Program Management Definitions


Program management tools make a few assumptions, and use only a few technical terms.

PERT and CPM assume that all activities have distinct beginning and ending points. In the earlier example of constructing an addition to a house, the landscaping activity might not need to be a distinct activity-as time is available, workers could push the fill back around the foundation, police the site, and grade the soil. But PERT could not readily take those random opportunities into account.

PERT and CPM also assume that the estimates of the time needed can be well-defined mathematically. It takes a fair bit of experience to accurately gauge the time a task will take. Barring such experience, time estimates will be highly variable and the quantitative measures of "normal" time and the probability estimates of completion time will be highly unreliable.

Third, resources must be able to be shifted from one activity to another. In the housing addition example, a carpenter's slack time cannot be shifted to an electrician's job or vice versa (the Trades and the Building Inspector would not approve). On the other hand, the dollars spent for hiring labor can be shifted from carpenters to electricians fairly easily. It depends on whether you are scheduling your work crews or hiring workers whether or not (in this example) you can shift resources.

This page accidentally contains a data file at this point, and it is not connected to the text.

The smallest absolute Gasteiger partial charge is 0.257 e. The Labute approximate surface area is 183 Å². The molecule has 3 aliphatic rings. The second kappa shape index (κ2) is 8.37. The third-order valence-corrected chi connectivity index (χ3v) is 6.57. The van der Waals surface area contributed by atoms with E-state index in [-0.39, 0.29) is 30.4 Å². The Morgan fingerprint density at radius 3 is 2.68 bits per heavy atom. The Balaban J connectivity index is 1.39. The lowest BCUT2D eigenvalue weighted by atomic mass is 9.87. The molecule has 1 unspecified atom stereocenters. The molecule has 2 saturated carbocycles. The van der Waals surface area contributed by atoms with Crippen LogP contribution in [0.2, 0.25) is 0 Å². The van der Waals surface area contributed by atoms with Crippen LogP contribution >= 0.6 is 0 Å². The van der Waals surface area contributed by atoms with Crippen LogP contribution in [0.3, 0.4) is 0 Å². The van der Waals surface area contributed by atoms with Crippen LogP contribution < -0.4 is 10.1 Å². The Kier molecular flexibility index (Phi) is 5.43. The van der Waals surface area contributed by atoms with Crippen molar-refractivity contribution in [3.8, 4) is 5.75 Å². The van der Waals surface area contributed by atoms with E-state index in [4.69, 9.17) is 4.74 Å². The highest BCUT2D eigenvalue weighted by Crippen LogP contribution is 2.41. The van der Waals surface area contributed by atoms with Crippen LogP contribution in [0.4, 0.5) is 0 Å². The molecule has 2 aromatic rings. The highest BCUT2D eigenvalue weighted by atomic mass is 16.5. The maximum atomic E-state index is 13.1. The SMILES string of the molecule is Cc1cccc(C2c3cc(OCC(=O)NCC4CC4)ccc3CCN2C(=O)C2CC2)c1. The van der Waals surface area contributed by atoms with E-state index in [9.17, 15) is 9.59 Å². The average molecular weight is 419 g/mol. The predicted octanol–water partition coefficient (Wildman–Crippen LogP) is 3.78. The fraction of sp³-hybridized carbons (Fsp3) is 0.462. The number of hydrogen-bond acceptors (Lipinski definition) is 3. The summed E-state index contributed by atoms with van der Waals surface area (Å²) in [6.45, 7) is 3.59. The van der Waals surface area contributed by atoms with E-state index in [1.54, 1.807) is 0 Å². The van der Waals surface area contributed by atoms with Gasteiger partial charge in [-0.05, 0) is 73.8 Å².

Fourth, quantitative analysis in PERT and CPM assume that cost is a direct function of time and that those costs are evenly spread over the time (i.e., there is no "lumpiness" of activities). For example, the cost of sheetrocking is mostly in the early stages of screwing the sheetrock to the studs and the original taping. The subsequent sanding and additional layers of mud take a relatively short time, but require at least a day for drying between each application of mud. There is no cost to this drying time, but it cannot be shortened. In cases like these, fractional increases or decreases in time may not make sense.

Finally, PERT and CPM assume that the time value of money is not an issue. In other words, there is no need to consider discounting of future costs (or benefits), nor are there indirect monetary benefits to time (other than those incorporated in the costs to "crash" the time). For most projects, these assumptions are acceptable. For really large-scale projects (like the Polaris submarine project, or even the construction of, say, a civic center), the model can be adjusted to include discounting or (for example) the time-value of money as reflected in the construction-mortgage rate.

There are also a few technical terms used in PERT and CPM:


PERT
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1996 A.J.Filipovitch
Revised 4 October 96